Five Female CEOs Leading Big Time Manufacturing Companies

Lawren Henderson
Staff Writer at Cluster

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Women are slowly making inroads in manufacturing – a sector long dominated by men. According to the BLS’s 2017 numbers, women hold only 29.5% of manufacturing jobs while accounting for 46.9% of the United States workforce. The figures suggest there’s a long way to go before achieving gender parity, and these five female CEOs sitting in the captain's chair of huge manufacturing brands could help attract more women to the industry.

Mary Barra

Chairman and CEO

General Motors

General Motors is America’s largest automaker and holds the #10 spot on the 2018 Fortune 500 list of America’s largest companies by revenue. Mary Barra took the reins as chief executive in 2014, leading a global workforce of 173,000 employees. A native of Royal Oak Michigan, Ms. Barra started working at General Motors when she was 18 and used her wages earned from checking panels and inspecting hoods to pay for college. She previously served as Executive Vice President of Global Product Development before becoming the company’s CEO. Currently, Ms. Barra’s challenges involve launching profitable electric vehicles, settling a mutually painful workers’ strike, and continuing to grow revenue which increased for the first time in half a decade last year.

Eileen Drake

President and CEO

Aerojet Rocketdyne

Aerojet Rocketdyne develops and manufactures propulsion systems for defense and space applications, as well as armaments for precision tactical and long-range weapon systems applications. Since 2015, the company has been led by Eileen Drake who previously served as COO after holding high-level positions at United Technologies Corporation, Pratt & Whitney, and Ford. Revenue at the company has increased every year during Ms. Drake’s tenure as chief executive, reaching $1.9 billion in 2018. Sales of its engines developed to power space shuttles and scramjets continue at a brisk pace, lifting the company’s stock to record highs in 2019.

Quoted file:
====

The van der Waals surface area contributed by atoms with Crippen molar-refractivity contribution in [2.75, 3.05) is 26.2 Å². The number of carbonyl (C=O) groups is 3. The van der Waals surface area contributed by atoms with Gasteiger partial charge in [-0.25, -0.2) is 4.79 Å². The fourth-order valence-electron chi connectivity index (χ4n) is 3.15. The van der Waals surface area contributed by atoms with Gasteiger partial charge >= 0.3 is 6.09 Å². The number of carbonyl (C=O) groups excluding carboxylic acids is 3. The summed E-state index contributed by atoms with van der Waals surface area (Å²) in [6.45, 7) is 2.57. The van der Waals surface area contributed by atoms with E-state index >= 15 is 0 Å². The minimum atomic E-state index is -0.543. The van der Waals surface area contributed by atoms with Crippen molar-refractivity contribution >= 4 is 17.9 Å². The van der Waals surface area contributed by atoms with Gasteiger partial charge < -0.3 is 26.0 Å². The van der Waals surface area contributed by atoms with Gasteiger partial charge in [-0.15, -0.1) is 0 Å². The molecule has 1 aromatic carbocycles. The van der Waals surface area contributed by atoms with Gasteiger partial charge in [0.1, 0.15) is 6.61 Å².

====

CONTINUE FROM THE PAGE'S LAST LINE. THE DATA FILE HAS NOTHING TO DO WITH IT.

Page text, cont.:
Marillyn Hewson

Chairman, President, and CEO

Lockheed Martin

Lockheed Martin is the largest defense contractor in the world by arms revenue ($44.9 billion). Since 2013, the company has been headed up Marillyn Hewson who previously served as President of Lockheed Martin Logistics Services. Ms. Hewson’s career at Lockheed began 35 years ago when she joined the company as an industrial engineer. Today, she is responsible for leading the company to new milestones, with its sales rising 8% last year on the back of its F-35 fighter jet program. Six countries have taken delivery of the company’s highly profitable F-35 Lightning II jet with more expected. Lockheed’s stock price has risen 16% in the last year, besting the S&P 500 and the industry average.

Phebe Novakovic

Chairman and CEO

General Dynamics

Recording $19.5 billion in arms sales in 2017, General Dynamics is the fifth-largest defense contractor in the world. Since January 2013, the company has been led by Phebe Novakovic who previously served as President and COO. Ms. Novakovic has a storied career in national security, working as an operations officer for the CIA, and Special Assistant to the Secretary and Deputy Secretary of Defense. General Dynamics products include the M1 Abrams tank, Tomahawk missiles, Atlas rockets, and Gulfstream jets. Under Ms. Novakovic’s direction, General Dynamic has logged steady year over year increases in revenue and operating earnings.

Kathy Warden

Chairman, President, and CEO

Northrop Grumman

With annual revenue in excess of $30 billion, aerospace and defense technology company Northrop Grumman is one of the largest weapons manufacturers and military technology providers in the world. In January of this year, Kathy Warden took over as head of the company. Previously, she served as COO where she was responsible for the operational management of the company’s four sectors as well as its enterprise services. Under her tenure as CEO, Northrop Grumman landed nearly $26 billion in new contracts in the first two quarters of the year and the stock has been on a tear, up roughly 19% and hovering around all-time highs.

Interested in learning how Cluster CEO Kim Taylor went from would-be journalist to the founder of two venture-backed companies? She tells her story on the Skill Podcast.

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Published on
October 13, 2019